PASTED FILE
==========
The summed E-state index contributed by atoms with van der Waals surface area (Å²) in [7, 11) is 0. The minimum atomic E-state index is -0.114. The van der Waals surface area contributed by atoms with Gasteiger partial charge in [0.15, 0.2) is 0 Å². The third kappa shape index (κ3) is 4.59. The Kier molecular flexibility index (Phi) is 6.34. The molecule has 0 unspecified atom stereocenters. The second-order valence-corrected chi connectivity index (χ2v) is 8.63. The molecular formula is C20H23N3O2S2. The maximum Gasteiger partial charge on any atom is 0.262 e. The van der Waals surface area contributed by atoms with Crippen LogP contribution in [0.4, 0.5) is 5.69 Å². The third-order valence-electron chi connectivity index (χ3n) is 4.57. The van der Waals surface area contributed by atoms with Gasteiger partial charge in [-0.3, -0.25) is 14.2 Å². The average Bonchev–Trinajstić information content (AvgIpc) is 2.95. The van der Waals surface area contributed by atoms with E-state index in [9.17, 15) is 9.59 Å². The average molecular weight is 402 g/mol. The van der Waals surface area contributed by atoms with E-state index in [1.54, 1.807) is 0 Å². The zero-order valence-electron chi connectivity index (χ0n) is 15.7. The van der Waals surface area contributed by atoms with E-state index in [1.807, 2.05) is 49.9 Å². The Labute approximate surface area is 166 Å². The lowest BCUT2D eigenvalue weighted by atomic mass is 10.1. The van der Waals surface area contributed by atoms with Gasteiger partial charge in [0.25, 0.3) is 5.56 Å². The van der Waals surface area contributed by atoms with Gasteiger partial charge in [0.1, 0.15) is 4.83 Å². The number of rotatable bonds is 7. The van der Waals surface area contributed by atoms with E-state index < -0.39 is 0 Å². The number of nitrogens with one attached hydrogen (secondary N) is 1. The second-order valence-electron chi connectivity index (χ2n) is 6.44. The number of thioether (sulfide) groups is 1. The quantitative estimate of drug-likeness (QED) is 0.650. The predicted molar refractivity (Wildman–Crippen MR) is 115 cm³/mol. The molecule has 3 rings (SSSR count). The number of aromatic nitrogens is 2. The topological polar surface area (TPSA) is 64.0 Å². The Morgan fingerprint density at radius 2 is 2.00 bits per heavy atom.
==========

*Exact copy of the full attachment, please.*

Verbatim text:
The summed E-state index contributed by atoms with van der Waals surface area (Å²) in [7, 11) is 0. The minimum atomic E-state index is -0.114. The van der Waals surface area contributed by atoms with Gasteiger partial charge in [0.15, 0.2) is 0 Å². The third kappa shape index (κ3) is 4.59. The Kier molecular flexibility index (Phi) is 6.34. The molecule has 0 unspecified atom stereocenters. The second-order valence-corrected chi connectivity index (χ2v) is 8.63. The molecular formula is C20H23N3O2S2. The maximum Gasteiger partial charge on any atom is 0.262 e. The van der Waals surface area contributed by atoms with Crippen LogP contribution in [0.4, 0.5) is 5.69 Å². The third-order valence-electron chi connectivity index (χ3n) is 4.57. The van der Waals surface area contributed by atoms with Gasteiger partial charge in [-0.3, -0.25) is 14.2 Å². The average Bonchev–Trinajstić information content (AvgIpc) is 2.95. The van der Waals surface area contributed by atoms with E-state index in [9.17, 15) is 9.59 Å². The average molecular weight is 402 g/mol. The van der Waals surface area contributed by atoms with E-state index in [1.54, 1.807) is 0 Å². The zero-order valence-electron chi connectivity index (χ0n) is 15.7. The van der Waals surface area contributed by atoms with E-state index in [1.807, 2.05) is 49.9 Å². The Labute approximate surface area is 166 Å². The lowest BCUT2D eigenvalue weighted by atomic mass is 10.1. The van der Waals surface area contributed by atoms with Gasteiger partial charge in [0.25, 0.3) is 5.56 Å². The van der Waals surface area contributed by atoms with Gasteiger partial charge in [0.1, 0.15) is 4.83 Å². The number of rotatable bonds is 7. The van der Waals surface area contributed by atoms with E-state index < -0.39 is 0 Å². The number of nitrogens with one attached hydrogen (secondary N) is 1. The second-order valence-electron chi connectivity index (χ2n) is 6.44. The number of thioether (sulfide) groups is 1. The quantitative estimate of drug-likeness (QED) is 0.650. The predicted molar refractivity (Wildman–Crippen MR) is 115 cm³/mol. The molecule has 3 rings (SSSR count). The number of aromatic nitrogens is 2. The topological polar surface area (TPSA) is 64.0 Å². The Morgan fingerprint density at radius 2 is 2.00 bits per heavy atom.